'The real cost is your life': U.S. Border Patrol Agent warns of risks in trusting human smugglers
A U.S. border patrol agent says a group of people from India attempting to cross the Canada-U.S. border faced blizzard conditions and freezing temperatures during an 11-hour-long trek that left four people dead.
He says human smugglers are taking advantage of people and is urging anyone thinking of attempting the journey to consider the risks to themselves and their families.
Chief Patrol Agent Anthony S. Good with the United States Border Patrol is responsible for 861 miles along the Canada-U.S. border – from the Montana line in North Dakota, all the way to Wisconsin.
It is a stretch of land where a group of people attempted to illegally cross the border last week. Good said it was one of his border patrol agents who found Steve Shand with two people in his vehicle that had illegally crossed the border.
Shand, a 47-year-old man from Florida, was arrested and is facing human smuggling charges. The charges have not been proven in court.
"Based on the conditions (the agent) went ahead and called some other agents out and searched the area for additional people and found five more people," Good told CTV News, adding one of the people in the group had clothes for a toddler, but there was not a toddler in the group.
"We immediately began searching some more and called our partners on the Canadian side, RCMP, to help us out. They already had patrols in their area around that area. So they began searching immediately."
Good said the U.S. border patrol called in air support to help with the search.
Manitoba RCMP says officers found the frozen bodies of four people including a baby and a teenage boy metres from the Canada-U.S. border.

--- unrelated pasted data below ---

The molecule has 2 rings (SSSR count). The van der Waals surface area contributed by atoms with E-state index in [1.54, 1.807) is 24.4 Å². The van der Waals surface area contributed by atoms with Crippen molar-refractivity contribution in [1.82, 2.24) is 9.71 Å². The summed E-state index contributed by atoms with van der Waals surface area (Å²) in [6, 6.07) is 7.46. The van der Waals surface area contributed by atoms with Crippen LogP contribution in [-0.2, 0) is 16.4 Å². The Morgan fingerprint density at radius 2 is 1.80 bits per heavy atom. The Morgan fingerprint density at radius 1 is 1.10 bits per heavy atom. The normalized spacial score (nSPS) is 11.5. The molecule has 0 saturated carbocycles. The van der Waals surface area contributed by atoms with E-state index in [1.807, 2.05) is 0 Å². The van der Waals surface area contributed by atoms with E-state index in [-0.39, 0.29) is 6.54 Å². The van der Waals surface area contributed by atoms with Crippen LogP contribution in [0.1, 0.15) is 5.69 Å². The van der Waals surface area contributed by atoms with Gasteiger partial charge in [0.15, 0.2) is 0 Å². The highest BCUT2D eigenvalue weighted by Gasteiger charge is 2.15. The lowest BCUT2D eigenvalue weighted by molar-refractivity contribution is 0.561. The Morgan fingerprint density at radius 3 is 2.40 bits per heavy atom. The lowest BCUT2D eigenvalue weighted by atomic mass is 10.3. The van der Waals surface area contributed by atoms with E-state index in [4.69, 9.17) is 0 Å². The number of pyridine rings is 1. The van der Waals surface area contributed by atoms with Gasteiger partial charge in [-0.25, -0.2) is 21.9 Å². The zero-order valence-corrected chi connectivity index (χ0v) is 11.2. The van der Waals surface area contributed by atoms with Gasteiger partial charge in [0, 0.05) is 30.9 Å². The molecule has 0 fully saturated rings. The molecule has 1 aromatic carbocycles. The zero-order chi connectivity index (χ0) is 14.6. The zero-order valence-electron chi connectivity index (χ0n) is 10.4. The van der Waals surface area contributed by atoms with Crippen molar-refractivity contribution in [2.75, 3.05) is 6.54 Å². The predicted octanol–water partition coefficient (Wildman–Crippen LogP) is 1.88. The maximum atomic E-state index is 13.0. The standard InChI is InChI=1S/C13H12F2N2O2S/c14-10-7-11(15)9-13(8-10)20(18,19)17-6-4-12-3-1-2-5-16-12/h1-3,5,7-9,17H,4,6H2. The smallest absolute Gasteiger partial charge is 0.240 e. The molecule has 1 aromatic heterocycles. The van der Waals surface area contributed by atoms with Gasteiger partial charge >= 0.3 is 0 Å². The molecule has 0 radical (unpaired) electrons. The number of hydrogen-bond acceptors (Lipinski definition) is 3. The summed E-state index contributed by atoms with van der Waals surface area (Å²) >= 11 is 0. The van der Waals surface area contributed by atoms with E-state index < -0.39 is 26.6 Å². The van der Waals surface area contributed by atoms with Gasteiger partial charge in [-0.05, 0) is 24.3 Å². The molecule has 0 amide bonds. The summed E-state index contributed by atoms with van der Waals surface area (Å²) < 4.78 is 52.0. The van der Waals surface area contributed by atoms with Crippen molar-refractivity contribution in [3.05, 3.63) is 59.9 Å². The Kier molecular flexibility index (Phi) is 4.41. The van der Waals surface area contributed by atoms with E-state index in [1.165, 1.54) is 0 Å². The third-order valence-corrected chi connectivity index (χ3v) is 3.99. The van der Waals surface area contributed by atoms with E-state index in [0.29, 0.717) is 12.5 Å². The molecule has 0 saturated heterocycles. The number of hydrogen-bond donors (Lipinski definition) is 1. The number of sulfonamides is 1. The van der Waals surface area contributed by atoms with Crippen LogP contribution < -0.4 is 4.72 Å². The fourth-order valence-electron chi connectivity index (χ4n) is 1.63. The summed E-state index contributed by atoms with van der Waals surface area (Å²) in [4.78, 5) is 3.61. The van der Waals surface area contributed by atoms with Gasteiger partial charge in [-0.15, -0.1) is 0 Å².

Good said two of the surviving members of the group had hypothermia with one needing to be taken to hospital by helicopter. Court documents say one woman who had attempted to cross will likely require partial amputation of one hand due to exposure
Good refers to those who survived the attempted crossing as ‘victims.’
"It's the smugglers that are taking advantage of these people," Good told CTV News.
He said this was 'incredibly apparent' for the group of people from India who were walking across the border in a snowstorm.
"It was literally a blizzard, blowing winds, wind chill factor -29 F, frostbite within minutes in those kinds of conditions and they were out there for 11 hours," he said.
"(It is) very clear that smugglers do not care about human life. They only care about that money at the end of the journey."
He said there have been other illegal crossings at this section of the border before. He said border patrol agents have found belongings that were left behind by those entering the country.
Court documents suggest the location is a high incident area for human smuggling, highlighting three separate incidents of human smuggling at the same location of Shand's arrest.
Good is urging anyone thinking of illegally crossing the border to reconsider.
"Don’t do it. That is our message. Don't do it," he said.
"If you're trusting a smuggler, the smuggler only cares about the money and the real cost is your life – it's your life and the life of your loved ones and the people that you care about. It's just not worth it."
-with files from CTV's Jill Macyshon
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